The Reserves should serve Singaporeans, and not vice versa.
A Chicken Wing for A Whole Chicken
More discerning Singaporeans have pointed out long ago that the PAP Government likes to give Singaporeans “a chicken wing and then take back a whole chicken”.
Essentially what it means is the Government is a shrewd financial manager who gives out occasional short term handouts but committing to long term payment schemes that require them to pay out consistently over the long term. The total long term pay-outs will be much larger than the total short term handouts.
Take public housing as an example.
For every BTO flat sold, the buyer will have to pay hundreds of thousands for the land cost and have to take a housing loan to service it. If that loan is serviced for 25 years, the buyer’s CPF balance could be reduced by as much as half a million dollars.
In exchange, the Government would sweeten the deal by giving out CPF housing grants of $30,000 to $60,000 through the HDB.
It begs the question: why can’t the Government waive the land cost so that Singaporeans can keep the half a million dollars in their CPF account for retirement instead.
This is exactly what the PSP has proposed in the Affordable Homes Scheme which waives land cost for owner-occupiers of HDB flats.
It is obvious that in this way, the Singaporeans’ financial position will be significantly improved and that will yield a lot of social benefits.
For Medishield and Careshield, the Government has also been accumulating large surpluses ahead of actual expenditures. If premiums can be reduced, Singaporeans will have more balances in their Medisave accounts to earn more interest while they are young.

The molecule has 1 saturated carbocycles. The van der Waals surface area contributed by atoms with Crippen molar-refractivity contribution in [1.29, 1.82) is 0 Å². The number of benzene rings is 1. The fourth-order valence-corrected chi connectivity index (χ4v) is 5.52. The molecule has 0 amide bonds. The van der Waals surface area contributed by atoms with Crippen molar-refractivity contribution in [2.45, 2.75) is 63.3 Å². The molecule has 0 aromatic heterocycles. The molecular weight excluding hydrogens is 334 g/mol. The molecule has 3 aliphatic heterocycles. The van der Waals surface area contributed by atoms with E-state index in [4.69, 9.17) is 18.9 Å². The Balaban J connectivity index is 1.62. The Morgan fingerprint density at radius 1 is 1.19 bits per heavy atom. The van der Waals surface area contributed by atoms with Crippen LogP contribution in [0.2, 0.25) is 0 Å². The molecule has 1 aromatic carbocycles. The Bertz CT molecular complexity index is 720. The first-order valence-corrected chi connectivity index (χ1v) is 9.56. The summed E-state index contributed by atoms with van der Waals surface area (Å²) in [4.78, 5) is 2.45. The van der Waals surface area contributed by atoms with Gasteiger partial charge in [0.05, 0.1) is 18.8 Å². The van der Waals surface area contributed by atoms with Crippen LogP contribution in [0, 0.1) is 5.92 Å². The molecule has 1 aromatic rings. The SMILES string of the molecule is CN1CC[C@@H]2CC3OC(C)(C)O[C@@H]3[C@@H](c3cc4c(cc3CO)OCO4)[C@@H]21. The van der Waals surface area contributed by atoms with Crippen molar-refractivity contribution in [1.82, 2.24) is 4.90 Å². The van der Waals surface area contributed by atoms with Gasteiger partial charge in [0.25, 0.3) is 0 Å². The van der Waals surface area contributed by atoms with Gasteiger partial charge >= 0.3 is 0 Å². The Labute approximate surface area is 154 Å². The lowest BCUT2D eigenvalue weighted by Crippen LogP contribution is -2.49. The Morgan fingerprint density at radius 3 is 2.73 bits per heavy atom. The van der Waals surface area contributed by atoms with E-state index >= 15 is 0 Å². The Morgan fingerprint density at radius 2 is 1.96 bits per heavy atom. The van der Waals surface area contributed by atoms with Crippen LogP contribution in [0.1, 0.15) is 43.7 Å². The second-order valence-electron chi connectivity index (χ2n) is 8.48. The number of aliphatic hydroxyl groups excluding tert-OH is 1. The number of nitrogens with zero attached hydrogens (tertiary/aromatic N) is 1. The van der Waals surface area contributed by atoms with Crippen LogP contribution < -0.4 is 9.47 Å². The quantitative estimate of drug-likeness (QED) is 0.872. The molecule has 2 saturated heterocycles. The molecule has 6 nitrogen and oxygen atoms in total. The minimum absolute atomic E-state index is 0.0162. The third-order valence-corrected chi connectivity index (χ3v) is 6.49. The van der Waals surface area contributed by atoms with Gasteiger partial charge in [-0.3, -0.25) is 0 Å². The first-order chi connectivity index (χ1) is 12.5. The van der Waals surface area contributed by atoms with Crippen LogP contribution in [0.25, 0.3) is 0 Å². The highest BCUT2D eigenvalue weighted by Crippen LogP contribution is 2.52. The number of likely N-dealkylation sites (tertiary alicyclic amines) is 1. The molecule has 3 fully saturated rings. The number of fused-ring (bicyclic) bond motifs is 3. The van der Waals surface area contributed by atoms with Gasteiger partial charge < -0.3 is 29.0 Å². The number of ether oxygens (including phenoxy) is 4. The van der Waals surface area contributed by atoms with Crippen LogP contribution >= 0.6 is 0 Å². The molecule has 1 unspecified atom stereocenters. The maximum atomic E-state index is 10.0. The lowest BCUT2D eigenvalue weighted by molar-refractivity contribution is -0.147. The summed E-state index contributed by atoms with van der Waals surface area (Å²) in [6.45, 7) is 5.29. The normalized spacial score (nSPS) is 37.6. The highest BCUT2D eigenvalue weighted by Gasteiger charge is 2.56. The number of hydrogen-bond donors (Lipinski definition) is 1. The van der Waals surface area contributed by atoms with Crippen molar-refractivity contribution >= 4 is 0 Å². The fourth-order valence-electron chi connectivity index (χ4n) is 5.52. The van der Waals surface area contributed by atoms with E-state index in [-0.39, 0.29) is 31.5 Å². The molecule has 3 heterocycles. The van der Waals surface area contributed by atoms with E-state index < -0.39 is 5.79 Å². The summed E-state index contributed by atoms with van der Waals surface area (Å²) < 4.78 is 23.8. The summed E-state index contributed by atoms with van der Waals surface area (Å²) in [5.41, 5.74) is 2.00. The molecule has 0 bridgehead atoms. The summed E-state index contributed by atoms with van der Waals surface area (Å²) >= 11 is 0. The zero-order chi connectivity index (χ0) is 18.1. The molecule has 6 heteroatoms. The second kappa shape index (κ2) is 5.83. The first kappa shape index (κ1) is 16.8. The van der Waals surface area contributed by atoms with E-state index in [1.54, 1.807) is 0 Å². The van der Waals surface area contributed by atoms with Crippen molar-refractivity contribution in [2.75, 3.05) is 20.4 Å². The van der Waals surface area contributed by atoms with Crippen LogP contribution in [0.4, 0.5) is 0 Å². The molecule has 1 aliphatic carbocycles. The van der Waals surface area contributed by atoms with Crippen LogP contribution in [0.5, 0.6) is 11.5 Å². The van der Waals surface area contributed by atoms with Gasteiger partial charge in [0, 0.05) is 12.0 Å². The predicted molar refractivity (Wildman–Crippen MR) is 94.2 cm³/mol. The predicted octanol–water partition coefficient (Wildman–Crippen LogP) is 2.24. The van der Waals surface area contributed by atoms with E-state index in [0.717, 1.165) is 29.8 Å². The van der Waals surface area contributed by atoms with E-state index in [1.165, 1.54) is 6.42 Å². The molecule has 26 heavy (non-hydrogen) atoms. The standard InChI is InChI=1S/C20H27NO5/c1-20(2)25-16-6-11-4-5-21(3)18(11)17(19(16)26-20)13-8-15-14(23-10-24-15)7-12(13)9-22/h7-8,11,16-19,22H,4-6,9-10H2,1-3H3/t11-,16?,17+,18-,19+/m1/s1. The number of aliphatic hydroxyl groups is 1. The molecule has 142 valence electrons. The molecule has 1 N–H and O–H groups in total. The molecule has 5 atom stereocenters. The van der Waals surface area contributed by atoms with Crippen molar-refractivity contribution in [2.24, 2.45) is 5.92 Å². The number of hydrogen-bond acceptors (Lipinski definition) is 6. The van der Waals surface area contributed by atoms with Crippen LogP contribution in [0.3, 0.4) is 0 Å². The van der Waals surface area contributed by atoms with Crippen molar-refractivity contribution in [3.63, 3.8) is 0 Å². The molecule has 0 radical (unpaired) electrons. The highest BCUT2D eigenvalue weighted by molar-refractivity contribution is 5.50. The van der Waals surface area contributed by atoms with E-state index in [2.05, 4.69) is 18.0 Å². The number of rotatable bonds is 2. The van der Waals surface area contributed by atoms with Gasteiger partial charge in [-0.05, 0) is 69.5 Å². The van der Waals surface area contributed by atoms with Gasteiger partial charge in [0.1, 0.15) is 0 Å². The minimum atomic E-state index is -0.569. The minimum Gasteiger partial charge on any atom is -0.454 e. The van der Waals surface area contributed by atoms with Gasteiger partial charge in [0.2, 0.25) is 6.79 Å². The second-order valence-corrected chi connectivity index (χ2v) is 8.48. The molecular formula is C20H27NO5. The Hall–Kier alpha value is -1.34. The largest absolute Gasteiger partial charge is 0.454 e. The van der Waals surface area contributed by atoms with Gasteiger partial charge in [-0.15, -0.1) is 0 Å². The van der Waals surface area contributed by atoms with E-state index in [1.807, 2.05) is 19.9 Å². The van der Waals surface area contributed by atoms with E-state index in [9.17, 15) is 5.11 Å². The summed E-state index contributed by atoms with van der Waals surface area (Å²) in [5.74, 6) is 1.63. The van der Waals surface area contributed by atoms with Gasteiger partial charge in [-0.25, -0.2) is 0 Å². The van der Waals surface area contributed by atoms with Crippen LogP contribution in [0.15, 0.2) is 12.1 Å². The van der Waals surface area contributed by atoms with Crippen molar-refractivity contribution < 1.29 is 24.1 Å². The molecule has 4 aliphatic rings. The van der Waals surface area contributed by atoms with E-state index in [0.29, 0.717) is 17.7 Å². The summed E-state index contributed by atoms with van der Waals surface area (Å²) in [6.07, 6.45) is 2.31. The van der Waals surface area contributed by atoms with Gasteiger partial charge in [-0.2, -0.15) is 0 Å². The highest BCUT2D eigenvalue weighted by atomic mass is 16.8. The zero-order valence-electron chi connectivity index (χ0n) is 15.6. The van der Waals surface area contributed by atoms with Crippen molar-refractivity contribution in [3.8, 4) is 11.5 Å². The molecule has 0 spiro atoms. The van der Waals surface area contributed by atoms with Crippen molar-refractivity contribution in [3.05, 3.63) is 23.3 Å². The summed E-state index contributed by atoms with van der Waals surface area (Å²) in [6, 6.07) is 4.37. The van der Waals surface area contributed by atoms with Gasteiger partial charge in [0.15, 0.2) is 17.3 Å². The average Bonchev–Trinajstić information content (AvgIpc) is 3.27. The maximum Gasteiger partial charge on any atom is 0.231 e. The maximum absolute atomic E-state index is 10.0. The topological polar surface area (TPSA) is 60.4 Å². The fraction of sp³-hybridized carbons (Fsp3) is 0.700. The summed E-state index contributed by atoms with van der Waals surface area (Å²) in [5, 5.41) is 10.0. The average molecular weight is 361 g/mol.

PSP has proposed for the Government to pay for the Medishield and Careshield premiums altogether and establish a Universal Health Scheme for Singaporeans.
It is not an overstatement to say that the “A Chicken Wing for A Whole Chicken” approach is the main cause of financial anxiety for Singaporeans.
At the launch of the Forward Singapore Festival, DPM Lawrence Wong said that Singaporeans today “no longer talk so much about the five Cs”. He said that Singaporeans still want a good material life but the Singapore Dream is also about finding fulfilment, meaning and purpose.
PSP wholeheartedly agrees that there is more to life than material success and consumption. I have also spoken about self-fulfilment and “ikigai” which is purpose in Japanese in the public.
But we believe that Singaporeans are no longer talking so much about the five Cs because the structural issues in our economy and the cost-of-living crisis have now made the five Cs completely unattainable for many middle-class Singaporeans even if they are frugal and work hard.